Guest Post: 8 Keys to Helping Kids Stay Engaged and Work Hard

Of all the guest bloggers I’ve featured here, this one is my favorite. And it’s a good thing, too, because I’m married to him. But marriage to me (and being father to two teenagers) is not all Trevor does. He has nearly 25 years of experience in serving adolescents and their families as a youth pastor, licensed counselor, sports coach, school counselor, and mental strength coach. (Below, you can read more about his work and follow a link to his site, where you can contact him about working with someone in your family.) If you’re a parent or you care about some young people in your life, you’ll benefit from his wisdom and tips in this post.

 

Danielle is a kindhearted and respectful young woman. Her parents would be proud if they could see how teachers and her peers experience her at school on an interpersonal level. Unfortunately, that does not translate to a great performance in the grade book. Danielle struggles mightily. Her parents have come in for conferences, have connected with her teachers, and have dedicated time and energy to trying to help Danielle achieve better grades. Nothing is working. Danielle is capable of passing her classes, but she seems scattered, confused, disinterested, and unmotivated to pursue any kind of excellence in the classroom. In other words, she lacks intrinsic motivation.

As a middle school counselor, my job is to provide support, insight, encouragement, resources, and strategies for students, to help them experience social, emotional, and academic success while they’re at school. I work in a school with strong leadership and deeply engaged faculty. The school is adequately resourced, and I have found that parents and the surrounding community are engaged in education and advocate well for their educational goals. Our teachers do a fantastic job in getting to know their students and developing and implementing individualized teaching strategies that students find engaging and strategic, leading them to content mastery and academic success. Even within this strong educational framework, we have students who regularly fail academically. I scratch my head over this because I know these students can pass their classes and I know their teachers are giving them everything they need to be successful.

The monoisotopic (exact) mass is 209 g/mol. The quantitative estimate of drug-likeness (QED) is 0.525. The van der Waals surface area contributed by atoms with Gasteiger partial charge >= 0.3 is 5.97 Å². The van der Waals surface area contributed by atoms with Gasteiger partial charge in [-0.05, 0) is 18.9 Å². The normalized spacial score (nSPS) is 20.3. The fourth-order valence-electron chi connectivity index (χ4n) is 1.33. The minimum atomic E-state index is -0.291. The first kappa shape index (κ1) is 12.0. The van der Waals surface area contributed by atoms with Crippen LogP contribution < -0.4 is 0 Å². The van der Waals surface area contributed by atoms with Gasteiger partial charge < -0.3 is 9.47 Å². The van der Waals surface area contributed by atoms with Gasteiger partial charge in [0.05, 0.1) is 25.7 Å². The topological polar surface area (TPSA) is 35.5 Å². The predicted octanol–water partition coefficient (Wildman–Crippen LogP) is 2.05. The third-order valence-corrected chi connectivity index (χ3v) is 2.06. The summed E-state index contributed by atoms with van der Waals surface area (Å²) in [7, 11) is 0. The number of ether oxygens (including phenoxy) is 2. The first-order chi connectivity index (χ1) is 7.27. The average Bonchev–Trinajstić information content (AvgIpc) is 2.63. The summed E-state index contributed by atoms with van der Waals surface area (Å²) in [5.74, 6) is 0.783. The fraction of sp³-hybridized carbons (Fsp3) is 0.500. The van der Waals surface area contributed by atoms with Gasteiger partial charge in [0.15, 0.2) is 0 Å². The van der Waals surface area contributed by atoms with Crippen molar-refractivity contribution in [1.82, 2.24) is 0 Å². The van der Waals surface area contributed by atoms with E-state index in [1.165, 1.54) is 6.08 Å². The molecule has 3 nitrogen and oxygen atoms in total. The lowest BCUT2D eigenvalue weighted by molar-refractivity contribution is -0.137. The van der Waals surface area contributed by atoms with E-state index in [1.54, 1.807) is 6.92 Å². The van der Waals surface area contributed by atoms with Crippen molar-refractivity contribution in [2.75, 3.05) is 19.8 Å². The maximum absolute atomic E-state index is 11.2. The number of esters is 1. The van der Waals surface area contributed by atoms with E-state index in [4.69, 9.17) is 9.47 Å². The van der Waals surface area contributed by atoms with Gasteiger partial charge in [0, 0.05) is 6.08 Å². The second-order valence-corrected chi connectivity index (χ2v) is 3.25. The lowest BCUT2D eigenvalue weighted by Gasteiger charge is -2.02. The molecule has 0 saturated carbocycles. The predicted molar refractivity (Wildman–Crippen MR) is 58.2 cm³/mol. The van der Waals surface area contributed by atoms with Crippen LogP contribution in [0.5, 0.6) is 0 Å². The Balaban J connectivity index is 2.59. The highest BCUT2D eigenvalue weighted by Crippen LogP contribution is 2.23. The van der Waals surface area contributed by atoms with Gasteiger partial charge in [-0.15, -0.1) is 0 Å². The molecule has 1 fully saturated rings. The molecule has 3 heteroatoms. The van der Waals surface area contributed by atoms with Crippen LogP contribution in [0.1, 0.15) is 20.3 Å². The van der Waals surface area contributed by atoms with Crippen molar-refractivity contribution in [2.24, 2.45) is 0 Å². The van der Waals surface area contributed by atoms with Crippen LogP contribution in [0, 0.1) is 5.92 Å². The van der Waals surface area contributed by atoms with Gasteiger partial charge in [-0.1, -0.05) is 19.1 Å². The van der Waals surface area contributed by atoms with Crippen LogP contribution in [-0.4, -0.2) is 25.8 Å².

Behaviorists have known for many years that without coercive threats, we can’t make people do anything. Of the many factors that can predict a student’s failure, the lack of intrinsic motivation (the ability to internally motivate yourself to accomplish a desired task) is the main reason for most students. The purpose of this post is not to parse through the specific contributing factors that lead to a lack of intrinsic motivation. Instead, I want to address how you, parents, can empower your children to become more intrinsically motivated.

The earlier and more consistently you can integrate these ideas in your child-rearing, the more likely your children will develop an intrinsically motivated mindset.

1. Expect self-discipline. Do not bribe for tasks that are age-appropriately expected. If your child needs to be bribed to get out of bed in the morning with a trip to Starbucks, your child is not going to get out of bed without a trip to Starbucks. And he or she won’t develop the self-discipline required to do it without bribery. The same can be said of any other age-appropriate task (cleaning room, cleaning self, doing homework, doing chores, and so on).

2. Whenever possible, give your kids autonomy to set their own course. An effective strategy that I’ve seen used splendidly, is to provide several choices when you want to see something get done. (Will you do it now or this afternoon? Which book will you choose for your book report?) When you are able, allow students to be unfettered in determining their learning directives. This grants young people the self-determination they desire without the power struggle.